China's defense budget is set to double by 2015, which will be more than the combined spend of all other key defense markets in Asia Pacific, a global think tank has said.
According to IHS, China’s defense spending will hit $238.2 billion in 2015, which will be reaching around four times Japan’s defense budget, the region’s next biggest spender.
Beijing has been able to devote an increasingly large portion of its overall budget towards defense and has been steadily building up its military capabilities for more than two decades, said Rajiv Biswas, Asia-Pacific chief economist for IHS Global Insight.
The growth in China's defense budget, which averaged 12 percent annually from 2000 to 2009, will benefit from the projected surge in the gross domestic product of Asia's largest economy in the next three years.
Apart from China and Japan, the report also tracks the military spending of India, South Korea, Australia, Taiwan, Singapore, Indonesia, Pakistan, Thailand, Malaysia, Vietnam and New Zealand.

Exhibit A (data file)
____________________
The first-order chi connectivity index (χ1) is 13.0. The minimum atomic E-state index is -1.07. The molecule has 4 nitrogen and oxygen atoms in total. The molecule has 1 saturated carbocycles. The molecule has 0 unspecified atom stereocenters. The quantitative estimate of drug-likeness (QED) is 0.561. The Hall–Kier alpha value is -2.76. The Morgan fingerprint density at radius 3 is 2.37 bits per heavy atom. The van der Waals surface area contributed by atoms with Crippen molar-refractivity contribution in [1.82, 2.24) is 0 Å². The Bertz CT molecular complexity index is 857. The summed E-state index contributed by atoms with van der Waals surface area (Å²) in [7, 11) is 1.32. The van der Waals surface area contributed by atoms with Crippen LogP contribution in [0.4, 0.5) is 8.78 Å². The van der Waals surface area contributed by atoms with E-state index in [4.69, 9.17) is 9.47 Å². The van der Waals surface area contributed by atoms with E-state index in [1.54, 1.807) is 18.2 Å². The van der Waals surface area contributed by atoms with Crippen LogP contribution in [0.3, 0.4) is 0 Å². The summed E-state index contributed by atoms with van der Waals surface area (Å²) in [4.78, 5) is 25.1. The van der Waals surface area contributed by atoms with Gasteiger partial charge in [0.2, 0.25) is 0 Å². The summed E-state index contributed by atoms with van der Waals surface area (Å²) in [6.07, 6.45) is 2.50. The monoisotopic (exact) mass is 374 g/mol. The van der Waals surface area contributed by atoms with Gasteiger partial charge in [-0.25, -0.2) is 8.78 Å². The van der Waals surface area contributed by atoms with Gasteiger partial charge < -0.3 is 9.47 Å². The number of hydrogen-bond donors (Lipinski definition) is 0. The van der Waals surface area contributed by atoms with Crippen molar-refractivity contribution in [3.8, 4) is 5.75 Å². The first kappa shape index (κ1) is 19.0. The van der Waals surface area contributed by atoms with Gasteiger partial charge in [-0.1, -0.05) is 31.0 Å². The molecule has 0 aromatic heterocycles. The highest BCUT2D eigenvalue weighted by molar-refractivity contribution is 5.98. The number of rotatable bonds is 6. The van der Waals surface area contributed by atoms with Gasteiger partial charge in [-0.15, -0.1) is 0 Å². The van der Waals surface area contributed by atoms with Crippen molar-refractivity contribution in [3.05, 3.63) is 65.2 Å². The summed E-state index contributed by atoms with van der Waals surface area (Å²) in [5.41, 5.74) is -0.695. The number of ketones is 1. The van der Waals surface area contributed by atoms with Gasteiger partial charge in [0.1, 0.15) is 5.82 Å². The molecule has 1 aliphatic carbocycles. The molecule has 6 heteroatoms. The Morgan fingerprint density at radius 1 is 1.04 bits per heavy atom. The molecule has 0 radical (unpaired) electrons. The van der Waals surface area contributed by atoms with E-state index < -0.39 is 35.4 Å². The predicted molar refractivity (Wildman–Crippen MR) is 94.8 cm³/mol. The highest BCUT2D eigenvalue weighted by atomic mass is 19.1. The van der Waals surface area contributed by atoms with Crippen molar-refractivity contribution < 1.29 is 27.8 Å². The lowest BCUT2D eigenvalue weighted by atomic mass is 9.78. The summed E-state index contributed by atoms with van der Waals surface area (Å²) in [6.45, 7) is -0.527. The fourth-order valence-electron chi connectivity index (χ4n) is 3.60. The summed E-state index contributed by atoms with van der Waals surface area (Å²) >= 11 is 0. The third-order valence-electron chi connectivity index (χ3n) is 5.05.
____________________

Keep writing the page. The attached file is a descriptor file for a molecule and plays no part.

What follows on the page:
China’s investment will race ahead at an eye watering 18.75 percent, leaving Japan and India far behind. But this isn’t a three horse race. Taiwan’s rate of investment means it will have overtaken Singapore in terms of defense spend by 2015, while Vietnam and Indonesia are also forecast to increase defense spending at a rate that exceeds GDP growth, said Paul Burton, senior principal analyst, IHS Jane’s Defense Budgets. China’s rise is not the only motivator. There are a number of lingering security issues, driven by competition for untapped natural resources, that are prompting many states to increase their defense to GDP ratio, he added.
According to IHS Global Insight's Asia-Pacific head Sarah McDowall, the U.S. government's renewed Asia-Pacific focus is helping fuel China's expansion of its defense budget.
China's spending is beginning to close the gap with the U.S., which until recently accounted for almost 50 percent of the world's defense spending. In the coming years, IHS Jane's expects the U.S. military budget to shrink, but remain three times as large as that of China in 2015.